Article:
All in all, as one compares the various stadia around the country built for the football spectacular, it would appear that ours is the best used now. It really is an asset to our City and hopefully will be maintained and utilised even more for many years to come.
It has been built in just the right spot. A spectacular building by any means, access is so easy and quick, and getting home a dream (even without a single traffic cop on duty!) The view is stunning from which ever seat you sit in the house. And it brings the people of the City – all of us – together in a place where we can forget all the problems of the day and for a brief few hours celebrate our togetherness as human beings.
So the excitement on Saturday was palpable. For the first time, our Eastern Province Southern Kings were playing in the South African conference against the teams of the Australian and New Zealand conferences of the Super 15 rugby competition.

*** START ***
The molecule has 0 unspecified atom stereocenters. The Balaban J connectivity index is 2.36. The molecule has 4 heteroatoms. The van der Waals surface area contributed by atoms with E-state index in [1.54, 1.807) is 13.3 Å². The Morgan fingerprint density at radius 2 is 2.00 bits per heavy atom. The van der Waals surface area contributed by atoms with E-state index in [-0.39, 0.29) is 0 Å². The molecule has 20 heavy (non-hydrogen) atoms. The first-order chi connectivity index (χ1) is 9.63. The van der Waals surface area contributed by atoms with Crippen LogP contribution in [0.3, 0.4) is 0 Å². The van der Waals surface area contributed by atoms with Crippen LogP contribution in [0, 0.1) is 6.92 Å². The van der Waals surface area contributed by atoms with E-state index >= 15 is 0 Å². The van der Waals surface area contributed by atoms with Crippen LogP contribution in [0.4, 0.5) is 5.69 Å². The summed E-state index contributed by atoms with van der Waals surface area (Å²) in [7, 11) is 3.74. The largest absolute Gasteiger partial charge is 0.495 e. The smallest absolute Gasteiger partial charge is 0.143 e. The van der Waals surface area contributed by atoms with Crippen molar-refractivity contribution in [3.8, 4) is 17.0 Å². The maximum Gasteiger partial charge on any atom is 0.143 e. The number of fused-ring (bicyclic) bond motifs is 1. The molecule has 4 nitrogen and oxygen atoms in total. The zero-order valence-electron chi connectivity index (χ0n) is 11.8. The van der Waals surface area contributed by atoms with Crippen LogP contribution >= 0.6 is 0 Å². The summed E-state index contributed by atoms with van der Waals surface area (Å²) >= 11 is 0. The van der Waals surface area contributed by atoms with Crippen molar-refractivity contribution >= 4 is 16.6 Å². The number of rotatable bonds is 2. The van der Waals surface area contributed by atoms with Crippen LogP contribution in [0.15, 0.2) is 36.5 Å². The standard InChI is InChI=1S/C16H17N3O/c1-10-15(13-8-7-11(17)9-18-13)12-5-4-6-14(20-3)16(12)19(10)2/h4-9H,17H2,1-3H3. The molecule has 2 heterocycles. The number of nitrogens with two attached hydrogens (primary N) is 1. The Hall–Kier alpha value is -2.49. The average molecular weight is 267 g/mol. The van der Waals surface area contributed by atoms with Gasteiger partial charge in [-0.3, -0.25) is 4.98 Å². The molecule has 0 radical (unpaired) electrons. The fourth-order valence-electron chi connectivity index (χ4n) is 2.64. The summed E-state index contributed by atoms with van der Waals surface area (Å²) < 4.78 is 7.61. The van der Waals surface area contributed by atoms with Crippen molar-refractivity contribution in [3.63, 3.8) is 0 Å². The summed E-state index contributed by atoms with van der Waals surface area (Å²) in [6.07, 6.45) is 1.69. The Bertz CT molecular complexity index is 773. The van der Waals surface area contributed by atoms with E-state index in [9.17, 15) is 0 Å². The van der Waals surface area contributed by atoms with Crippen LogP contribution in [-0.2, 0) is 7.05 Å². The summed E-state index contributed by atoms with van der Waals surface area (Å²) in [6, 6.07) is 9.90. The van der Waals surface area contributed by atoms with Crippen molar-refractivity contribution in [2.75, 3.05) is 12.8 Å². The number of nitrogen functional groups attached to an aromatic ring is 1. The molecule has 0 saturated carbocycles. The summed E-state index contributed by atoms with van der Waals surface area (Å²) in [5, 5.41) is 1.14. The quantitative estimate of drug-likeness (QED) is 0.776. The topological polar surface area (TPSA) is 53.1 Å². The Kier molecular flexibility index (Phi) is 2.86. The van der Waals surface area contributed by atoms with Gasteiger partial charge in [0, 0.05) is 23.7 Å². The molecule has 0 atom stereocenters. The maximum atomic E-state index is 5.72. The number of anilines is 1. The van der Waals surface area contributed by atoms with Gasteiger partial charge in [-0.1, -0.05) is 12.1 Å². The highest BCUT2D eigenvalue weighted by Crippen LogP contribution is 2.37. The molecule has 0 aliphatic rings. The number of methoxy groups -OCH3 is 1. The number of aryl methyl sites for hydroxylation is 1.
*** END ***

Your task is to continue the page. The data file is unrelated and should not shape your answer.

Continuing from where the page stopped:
Our fledgling minnows, written off by most, supposedly didn’t stand a chance against the Western Force of Australia. No side has gone into Super Rugby and won its opening game!
Yet, with pride, passion, guts and determination we beat them 22-10. (And underlining the Southern King’s winning status was two try scorer eighteen- year-old Sergeal Petersen, who just three months ago was a pupil at Grey High playing with our own sons!)
Like Life, his are the first steps of a long competition – sometimes up; sometimes down!
And Life is the Art of Drawing – without an eraser! Unlike Phil’s six javelin throws, we only get one attempt at Life. We all have experiences where we wished now that we could turn back the clock. But our experiences, and how we handle them, determine our destiny.
What’s important to remember is that life will continue to throw the bad at us… and the good! We have to get up … and there is so much to lift our spirits – to help us to get up – be it music or meals or movies; sea or sports or swimming; art or athletics or Academy Awards.
Queen Victoria said “As long as there’s tea, there’s hope”!